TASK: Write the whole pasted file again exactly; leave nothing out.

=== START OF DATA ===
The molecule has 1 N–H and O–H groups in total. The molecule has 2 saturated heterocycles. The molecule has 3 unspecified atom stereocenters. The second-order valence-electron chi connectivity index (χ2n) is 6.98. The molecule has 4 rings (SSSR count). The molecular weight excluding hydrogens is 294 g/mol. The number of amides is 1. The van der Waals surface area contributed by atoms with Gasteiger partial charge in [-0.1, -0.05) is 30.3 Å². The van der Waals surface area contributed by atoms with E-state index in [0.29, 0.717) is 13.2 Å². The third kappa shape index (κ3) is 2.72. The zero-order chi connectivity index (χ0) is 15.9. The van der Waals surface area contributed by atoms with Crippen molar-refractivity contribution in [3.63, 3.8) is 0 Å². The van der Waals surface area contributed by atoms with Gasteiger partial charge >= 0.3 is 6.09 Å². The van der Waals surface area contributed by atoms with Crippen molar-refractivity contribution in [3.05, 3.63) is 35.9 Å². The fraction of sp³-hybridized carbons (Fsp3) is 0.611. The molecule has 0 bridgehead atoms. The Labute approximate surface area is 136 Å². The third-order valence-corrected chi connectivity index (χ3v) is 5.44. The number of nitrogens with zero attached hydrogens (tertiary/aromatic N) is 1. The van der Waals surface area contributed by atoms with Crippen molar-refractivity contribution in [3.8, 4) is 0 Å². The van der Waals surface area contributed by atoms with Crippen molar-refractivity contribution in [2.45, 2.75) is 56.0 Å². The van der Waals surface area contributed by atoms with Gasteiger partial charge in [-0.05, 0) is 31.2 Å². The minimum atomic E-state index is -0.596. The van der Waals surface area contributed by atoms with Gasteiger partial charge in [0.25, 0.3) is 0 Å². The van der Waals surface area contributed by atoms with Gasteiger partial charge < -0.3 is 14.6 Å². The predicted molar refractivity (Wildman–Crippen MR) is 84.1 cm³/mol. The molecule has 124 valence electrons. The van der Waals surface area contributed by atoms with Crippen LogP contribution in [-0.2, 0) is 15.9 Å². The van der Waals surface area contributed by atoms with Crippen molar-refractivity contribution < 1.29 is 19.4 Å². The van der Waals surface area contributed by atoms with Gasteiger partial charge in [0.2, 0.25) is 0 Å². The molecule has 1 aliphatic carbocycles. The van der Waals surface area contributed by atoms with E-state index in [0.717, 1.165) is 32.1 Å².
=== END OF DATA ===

The molecule has 1 N–H and O–H groups in total. The molecule has 2 saturated heterocycles. The molecule has 3 unspecified atom stereocenters. The second-order valence-electron chi connectivity index (χ2n) is 6.98. The molecule has 4 rings (SSSR count). The molecular weight excluding hydrogens is 294 g/mol. The number of amides is 1. The van der Waals surface area contributed by atoms with Gasteiger partial charge in [-0.1, -0.05) is 30.3 Å². The van der Waals surface area contributed by atoms with E-state index in [0.29, 0.717) is 13.2 Å². The third kappa shape index (κ3) is 2.72. The zero-order chi connectivity index (χ0) is 15.9. The van der Waals surface area contributed by atoms with Crippen molar-refractivity contribution in [3.63, 3.8) is 0 Å². The van der Waals surface area contributed by atoms with Gasteiger partial charge >= 0.3 is 6.09 Å². The van der Waals surface area contributed by atoms with Crippen molar-refractivity contribution in [3.05, 3.63) is 35.9 Å². The fraction of sp³-hybridized carbons (Fsp3) is 0.611. The molecule has 0 bridgehead atoms. The Labute approximate surface area is 136 Å². The third-order valence-corrected chi connectivity index (χ3v) is 5.44. The number of nitrogens with zero attached hydrogens (tertiary/aromatic N) is 1. The van der Waals surface area contributed by atoms with Crippen molar-refractivity contribution in [3.8, 4) is 0 Å². The van der Waals surface area contributed by atoms with Crippen molar-refractivity contribution in [2.45, 2.75) is 56.0 Å². The van der Waals surface area contributed by atoms with Gasteiger partial charge in [-0.05, 0) is 31.2 Å². The minimum atomic E-state index is -0.596. The van der Waals surface area contributed by atoms with Gasteiger partial charge in [0.25, 0.3) is 0 Å². The van der Waals surface area contributed by atoms with Gasteiger partial charge < -0.3 is 14.6 Å². The predicted molar refractivity (Wildman–Crippen MR) is 84.1 cm³/mol. The molecule has 124 valence electrons. The van der Waals surface area contributed by atoms with Crippen LogP contribution in [-0.2, 0) is 15.9 Å². The van der Waals surface area contributed by atoms with Crippen molar-refractivity contribution < 1.29 is 19.4 Å². The van der Waals surface area contributed by atoms with Gasteiger partial charge in [0.2, 0.25) is 0 Å². The molecule has 1 aliphatic carbocycles. The van der Waals surface area contributed by atoms with E-state index in [0.717, 1.165) is 32.1 Å².